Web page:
Poor indoor air quality may impact productivity and increase absenteeism

More than half of all workers in Belgium are dissatisfied with the air quality at their place of work. Such was the conclusion of a survey conducted by Mensura on a sample of over 4,000 workers in various sectors. “The importance of healthy air in the workplace is often overlooked,” explains Dr Maurits De Ridder, research assistant in Occupational Health Sciences at Ghent University.

“Poor indoor air quality is harmful to human health, especially if people are working in such an environment for eight hours a day,” informs Dr De Ridder. “Common complaints include odour nuisance, irritated eyes and a dry throat. In the long term, these symptoms may lead to increased absenteeism. Due to poor ventilation, viruses also remain longer in the workplace and spread more easily among the employees present.

Productivity also suffers from poor air quality. Employees may suffer from headaches or fatigue due to high CO2 concentration, which in turn will negatively affect their efficiency.”

Don’t wait for symptoms to occur: take timely readings

Dr De Ridder: “Employers usually pay insufficient attention to the supply of sufficient volumes of healthy air, even though, in theory, air quality readings are part of the standard risk analysis. Normally, the air quality is only analysed when employees start complaining of actual symptoms.”

As an employer, however, you are responsible for ensuring that there is sufficient fresh air in the workplace. “In concrete terms, the CO2 concentration must generally be lower than 800 parts per million (ppm), unless you can demonstrate that this is impossible for valid reasons. In any case, the CO2 concentration must never exceed 1,200 ppm.”

4 steps to improve air quality in the workplace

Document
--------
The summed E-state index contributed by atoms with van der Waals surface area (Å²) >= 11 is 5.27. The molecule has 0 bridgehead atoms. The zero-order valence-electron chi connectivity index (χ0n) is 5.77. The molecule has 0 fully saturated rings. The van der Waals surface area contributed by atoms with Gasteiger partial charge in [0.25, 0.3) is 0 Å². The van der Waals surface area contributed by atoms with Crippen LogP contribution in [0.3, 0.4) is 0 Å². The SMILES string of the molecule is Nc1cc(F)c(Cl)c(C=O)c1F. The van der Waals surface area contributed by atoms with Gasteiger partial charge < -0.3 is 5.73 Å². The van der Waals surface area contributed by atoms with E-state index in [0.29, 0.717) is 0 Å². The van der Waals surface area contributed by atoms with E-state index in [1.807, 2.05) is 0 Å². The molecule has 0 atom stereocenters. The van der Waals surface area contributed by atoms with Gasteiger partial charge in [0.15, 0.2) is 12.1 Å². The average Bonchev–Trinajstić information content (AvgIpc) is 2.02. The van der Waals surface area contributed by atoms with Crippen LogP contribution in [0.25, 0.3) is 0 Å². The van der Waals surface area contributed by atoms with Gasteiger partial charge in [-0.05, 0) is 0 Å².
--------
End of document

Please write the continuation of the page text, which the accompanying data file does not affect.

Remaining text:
Since ‘ventilation’ does not cover all aspects of the issue, lawmakers decided to replace the term in the law with ‘air quality’. The following 4 elements are essential to stimulate this quality – and consequently also the productivity of your employees.

1. Identify internal and external pollution sources
Examples of internal pollution sources include a printer releasing dust, fumes emanating from new furniture, unhygienically cleaned floor coverings and irritating cleaning products. Addressing the sources is the most effective way to ensure air quality.

2. Ensure sufficient ventilation.
This can be done by installing a ventilation system or opening windows and doors. Supplying enough fresh air will not necessarily improve air quality, however. In some urban areas, the outside air is heavily polluted and those harmful contaminants find their way inside the buildings through the ventilation. Air filtration is a good solution.

3. Provide a modern and well-maintained ventilation system
A state-of-the-art ventilation system removes polluted indoor air and supplies fresh air. Regular maintenance is essential as a poorly maintained ventilation system may affect the health of workers due to the spread of dust and micro-organisms.

4. Schedule periodic measurements
Indoor air quality will vary. The only way to avoid a deterioration in the air quality is through periodic monitoring. Measuring CO2 levels and checking the ventilation system are the most effective methods.

How is the air quality in your company?

Having analysed the indoor climate in your organisation, Mensura proposes preventive measures. In doing so, we increase the comfort and satisfaction of your employees and keep them healthy at work. Don’t hesitate to contact us.